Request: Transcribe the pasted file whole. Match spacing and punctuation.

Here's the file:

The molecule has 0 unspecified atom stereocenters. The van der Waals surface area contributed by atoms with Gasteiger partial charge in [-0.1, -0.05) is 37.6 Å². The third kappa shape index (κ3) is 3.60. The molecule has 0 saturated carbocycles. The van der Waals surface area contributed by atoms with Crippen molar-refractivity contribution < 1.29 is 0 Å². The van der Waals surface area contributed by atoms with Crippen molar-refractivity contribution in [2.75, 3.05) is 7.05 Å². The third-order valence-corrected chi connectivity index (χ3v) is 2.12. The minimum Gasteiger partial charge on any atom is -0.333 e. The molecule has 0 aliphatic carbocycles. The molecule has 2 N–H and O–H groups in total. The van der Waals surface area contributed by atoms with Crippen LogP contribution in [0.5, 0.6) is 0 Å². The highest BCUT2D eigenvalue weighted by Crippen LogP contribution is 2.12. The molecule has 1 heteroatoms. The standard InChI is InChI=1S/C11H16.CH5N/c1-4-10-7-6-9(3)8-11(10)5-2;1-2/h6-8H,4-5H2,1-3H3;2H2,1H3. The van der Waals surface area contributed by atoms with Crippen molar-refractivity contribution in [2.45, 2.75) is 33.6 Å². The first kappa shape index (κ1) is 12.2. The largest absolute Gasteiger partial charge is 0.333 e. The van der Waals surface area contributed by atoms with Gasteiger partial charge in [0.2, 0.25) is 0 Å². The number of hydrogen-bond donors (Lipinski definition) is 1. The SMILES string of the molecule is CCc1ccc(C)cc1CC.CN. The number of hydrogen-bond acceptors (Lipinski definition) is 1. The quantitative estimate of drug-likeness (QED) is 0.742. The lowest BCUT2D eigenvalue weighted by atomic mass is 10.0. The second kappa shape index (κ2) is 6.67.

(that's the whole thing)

The molecule has 0 unspecified atom stereocenters. The van der Waals surface area contributed by atoms with Gasteiger partial charge in [-0.1, -0.05) is 37.6 Å². The third kappa shape index (κ3) is 3.60. The molecule has 0 saturated carbocycles. The van der Waals surface area contributed by atoms with Crippen molar-refractivity contribution < 1.29 is 0 Å². The van der Waals surface area contributed by atoms with Crippen molar-refractivity contribution in [2.75, 3.05) is 7.05 Å². The third-order valence-corrected chi connectivity index (χ3v) is 2.12. The minimum Gasteiger partial charge on any atom is -0.333 e. The molecule has 0 aliphatic carbocycles. The molecule has 2 N–H and O–H groups in total. The van der Waals surface area contributed by atoms with Crippen LogP contribution in [0.5, 0.6) is 0 Å². The highest BCUT2D eigenvalue weighted by Crippen LogP contribution is 2.12. The molecule has 1 heteroatoms. The standard InChI is InChI=1S/C11H16.CH5N/c1-4-10-7-6-9(3)8-11(10)5-2;1-2/h6-8H,4-5H2,1-3H3;2H2,1H3. The van der Waals surface area contributed by atoms with Crippen molar-refractivity contribution in [2.45, 2.75) is 33.6 Å². The first kappa shape index (κ1) is 12.2. The largest absolute Gasteiger partial charge is 0.333 e. The van der Waals surface area contributed by atoms with Gasteiger partial charge in [0.2, 0.25) is 0 Å². The number of hydrogen-bond donors (Lipinski definition) is 1. The SMILES string of the molecule is CCc1ccc(C)cc1CC.CN. The number of hydrogen-bond acceptors (Lipinski definition) is 1. The quantitative estimate of drug-likeness (QED) is 0.742. The lowest BCUT2D eigenvalue weighted by atomic mass is 10.0. The second kappa shape index (κ2) is 6.67.